Fifty years after Neville Bonner became the first Aboriginal Australian to speak in Federal Parliament, the Federal Government has released the Commonwealth’s first Closing the Gap Implementation Plan.
This plan addresses a number of different areas recommended by the Closing the Gap report and includes $378.6 million for a new redress scheme for Stolen Generations survivors from the Northern Territory, the Australian Capital Territory and Jervis Bay Territory.
Below, the Healing Foundation Chair, Professor Steve Larkin, discusses the significance of this funding and the role of these reparations in the broader Closing the Gap response. He also highlights the need for initiatives under the plan to continue to be co-designed with First Nations Australians.
Steve Larkin writes:
The recent announcement by Federal Government of reparations and wellbeing support for Stolen Generations survivors in Commonwealth territories is a major step towards healing for Australia – for all Australians.
The scheme will offer practical support for Stolen Generations survivors to address the often-complex health and economic needs that are a result of forced removal.
The $378.6 million redress component for living Stolen Generations survivors who were removed as children from safe loving and nurturing families and communities in the Northern Territory, the Australian Capital Territory, and Jervis Bay acknowledges the pain and hurt caused by the Commonwealth Government and seeks to support righting wrongs of the past.
Evidence from the Australian Institute of Health and Welfare (AIHW) is clear: Stolen Generations survivors are more likely to be worse off than other Indigenous Australians of the same age on a range of health and socioeconomic outcomes, and significantly it concludes that this is caused by being forcibly removed from the safety of family, and the subsequent abuse and attempted erasure of cultural and family roots.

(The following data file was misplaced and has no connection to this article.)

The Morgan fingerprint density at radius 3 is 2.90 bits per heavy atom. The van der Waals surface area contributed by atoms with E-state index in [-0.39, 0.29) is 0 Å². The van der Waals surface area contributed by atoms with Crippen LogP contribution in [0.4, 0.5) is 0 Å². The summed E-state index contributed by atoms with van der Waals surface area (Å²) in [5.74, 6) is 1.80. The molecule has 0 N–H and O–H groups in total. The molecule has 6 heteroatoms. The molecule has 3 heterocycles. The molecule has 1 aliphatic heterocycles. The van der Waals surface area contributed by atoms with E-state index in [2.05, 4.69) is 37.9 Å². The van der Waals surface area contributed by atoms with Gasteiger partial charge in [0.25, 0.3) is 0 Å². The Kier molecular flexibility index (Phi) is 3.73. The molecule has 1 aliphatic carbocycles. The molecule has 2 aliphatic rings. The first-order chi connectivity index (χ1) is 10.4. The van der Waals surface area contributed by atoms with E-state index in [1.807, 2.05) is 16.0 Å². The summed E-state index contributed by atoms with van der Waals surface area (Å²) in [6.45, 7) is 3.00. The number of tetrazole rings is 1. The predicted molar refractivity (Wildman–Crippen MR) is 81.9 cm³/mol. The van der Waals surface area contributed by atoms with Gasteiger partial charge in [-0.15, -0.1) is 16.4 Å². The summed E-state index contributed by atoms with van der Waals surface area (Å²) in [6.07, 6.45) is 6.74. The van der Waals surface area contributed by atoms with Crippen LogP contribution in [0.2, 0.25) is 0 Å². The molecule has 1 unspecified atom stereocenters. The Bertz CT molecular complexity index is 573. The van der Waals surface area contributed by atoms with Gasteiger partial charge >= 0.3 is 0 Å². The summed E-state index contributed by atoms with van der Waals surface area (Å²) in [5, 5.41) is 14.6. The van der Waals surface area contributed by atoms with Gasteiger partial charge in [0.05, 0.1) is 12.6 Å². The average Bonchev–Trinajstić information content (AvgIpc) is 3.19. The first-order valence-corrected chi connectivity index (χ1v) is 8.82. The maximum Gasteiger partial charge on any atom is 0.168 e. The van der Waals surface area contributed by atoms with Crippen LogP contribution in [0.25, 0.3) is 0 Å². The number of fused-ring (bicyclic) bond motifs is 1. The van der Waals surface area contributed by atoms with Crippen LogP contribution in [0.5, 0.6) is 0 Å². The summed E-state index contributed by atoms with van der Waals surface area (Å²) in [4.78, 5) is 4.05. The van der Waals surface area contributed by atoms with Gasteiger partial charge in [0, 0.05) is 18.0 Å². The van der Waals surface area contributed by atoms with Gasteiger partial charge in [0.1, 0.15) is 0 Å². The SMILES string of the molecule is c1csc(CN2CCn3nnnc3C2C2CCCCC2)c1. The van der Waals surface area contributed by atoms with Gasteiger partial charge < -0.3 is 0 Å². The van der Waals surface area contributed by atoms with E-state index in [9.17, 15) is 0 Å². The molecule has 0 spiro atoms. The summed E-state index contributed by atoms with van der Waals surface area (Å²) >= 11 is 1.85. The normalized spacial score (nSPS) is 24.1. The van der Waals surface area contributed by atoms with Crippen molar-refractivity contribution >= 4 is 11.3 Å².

A big step
The fact that last week’s announcement was delivered by a Coalition Government is a big step, as we as a nation tussle with broader issues around truth telling about Australia’s (still) contested history, the challenges of reconciliation, and opportunities for partnerships and positive change, like the Uluru Statement from the Heart.
As Chair, I am proud of the key role of The Healing Foundation in working with the Government to achieve this support for Stolen Generations survivors.
The Weekend Australian stated:
The Morrison Government’s announcement on Thursday of a $378m redress scheme for survivors of the Stolen Generations was a historic moment and the culmination of skilful advocacy by the Healing Foundation, which represents the interests of Aboriginal and Torres Strait Islander people removed from their families.”
And the Prime Minister himself said:
Earlier this year I met with The Healing Foundation and survivors of the Stolen Generations, and I committed then that I would look at this important issue.”
But our work is informed by our critical and decade-long engagement with Stolen Generations survivors, families and communities, and the consistent elevating of their voices, alongside undeniable data analysis.
There is a significant burden that is carried by over a third of our population, and one that we had no say in carrying. The intergenerational repercussions are also now in plain view. Systems and structures must change.
Co-design essential for Closing the Gap
Last week’s reparations announcement, made by Prime Minister Scott Morrison at a Parliamentary press conference, was part of a bigger Closing the Gap Implementation Plan, which has been a major undertaking of the Coalition of Peaks, led by NACCHO chief executive Pat Turner.
Survivors in the Commonwealth Territories have been campaigning long and hard for recognition. This includes people like Eileen Cummings, Chair of the Northern Territory Stolen Generations Aboriginal Corporation. And its chief executive Maisie Austin, who sits on The Healing Foundation’s Stolen Generations Reference Group and guides our work.
Those who echo many other voices who say this outcome is not about the money but about the recognition of what happened and that people suffered and continue to.